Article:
So there's no desire for examination of the actors' ability to portray getting off. Someone might come out of a theatrical production saying, "Wow, you could really feel the emotion on stage." But -- if they stop to think about it -- they don't assume the actors were all actually mad at each other, or in love with each other, or whatever. In porn, though, similar examination leads to questioning one's own partners: If that porn actress was faking that orgasm, how do I know my own partner wasn't doing the same?

There also seems to be a parallel with the use of stunt doubles in Hollywood. Audiences are impressed when there aren't any stunt doubles. "She does all her own stunts!" is a high compliment to pay an actress. Because we know what they're doing is fake. There isn't really a Nazi chasing Indiana Jones. Salt wasn't really running from those assassins. And for sex scenes, the love interests aren't really having sex.

In porn, though, there is actual sex happening. Someone is being penetrated, and someone is penetrating. Licking or being licked. Sucking or being sucked. You get the idea. But why go that far if you can't go the step further? Why aren't they actually achieving orgasm? It seems more difficult to separate the fiction from the reality. Or to even want to separate the two.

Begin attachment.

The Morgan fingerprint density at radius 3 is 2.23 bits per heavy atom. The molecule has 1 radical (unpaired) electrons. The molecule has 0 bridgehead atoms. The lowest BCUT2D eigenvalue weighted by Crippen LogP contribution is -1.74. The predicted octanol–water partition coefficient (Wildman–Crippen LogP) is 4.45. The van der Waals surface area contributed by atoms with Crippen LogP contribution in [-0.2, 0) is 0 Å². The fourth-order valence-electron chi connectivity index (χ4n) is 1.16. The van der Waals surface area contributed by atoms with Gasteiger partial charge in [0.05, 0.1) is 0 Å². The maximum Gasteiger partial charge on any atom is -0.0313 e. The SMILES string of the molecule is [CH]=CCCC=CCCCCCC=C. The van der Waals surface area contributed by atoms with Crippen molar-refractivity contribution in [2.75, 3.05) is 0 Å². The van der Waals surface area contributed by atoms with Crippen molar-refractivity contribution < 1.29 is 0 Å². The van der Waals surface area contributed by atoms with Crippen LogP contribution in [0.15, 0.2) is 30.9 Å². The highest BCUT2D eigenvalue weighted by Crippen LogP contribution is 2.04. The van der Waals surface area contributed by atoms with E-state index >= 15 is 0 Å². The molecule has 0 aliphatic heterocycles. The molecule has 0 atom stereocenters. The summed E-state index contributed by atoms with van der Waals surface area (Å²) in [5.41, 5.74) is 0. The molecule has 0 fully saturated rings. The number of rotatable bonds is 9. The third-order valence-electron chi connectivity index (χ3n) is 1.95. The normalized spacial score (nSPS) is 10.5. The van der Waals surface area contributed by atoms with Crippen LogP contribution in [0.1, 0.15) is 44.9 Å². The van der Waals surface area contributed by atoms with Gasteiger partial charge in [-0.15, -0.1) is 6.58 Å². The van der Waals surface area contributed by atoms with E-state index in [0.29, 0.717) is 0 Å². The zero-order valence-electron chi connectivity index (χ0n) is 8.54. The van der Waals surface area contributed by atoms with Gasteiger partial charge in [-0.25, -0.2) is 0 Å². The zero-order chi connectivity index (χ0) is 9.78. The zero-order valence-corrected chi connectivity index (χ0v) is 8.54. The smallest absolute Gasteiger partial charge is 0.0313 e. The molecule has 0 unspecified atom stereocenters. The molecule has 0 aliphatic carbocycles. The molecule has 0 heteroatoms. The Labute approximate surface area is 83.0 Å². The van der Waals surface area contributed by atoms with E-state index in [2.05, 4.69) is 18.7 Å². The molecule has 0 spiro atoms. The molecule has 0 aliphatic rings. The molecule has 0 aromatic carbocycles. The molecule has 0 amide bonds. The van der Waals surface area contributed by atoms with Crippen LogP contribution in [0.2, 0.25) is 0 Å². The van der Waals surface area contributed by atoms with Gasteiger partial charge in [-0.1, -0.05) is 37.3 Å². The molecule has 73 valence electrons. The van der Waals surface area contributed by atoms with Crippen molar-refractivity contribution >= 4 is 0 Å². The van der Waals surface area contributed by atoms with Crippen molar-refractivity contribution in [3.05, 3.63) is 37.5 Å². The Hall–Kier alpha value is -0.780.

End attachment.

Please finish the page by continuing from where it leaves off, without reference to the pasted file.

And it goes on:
Porn also generally serves a different, more (ahem) utilitarian purpose than non-sexual film or theater. While audiences certainly view actors to evoke an emotional response, the expectations are generally more open ended. When I go to a comedy, I may laugh at the actors or with them. Likewise, a drama may evoke my pity or tears at love-lost or happiness at love-found-at-last. I don't always know going in, except in the broadest of fashions. Porn, on the other hand, is different. The viewer is expecting a specific physical response.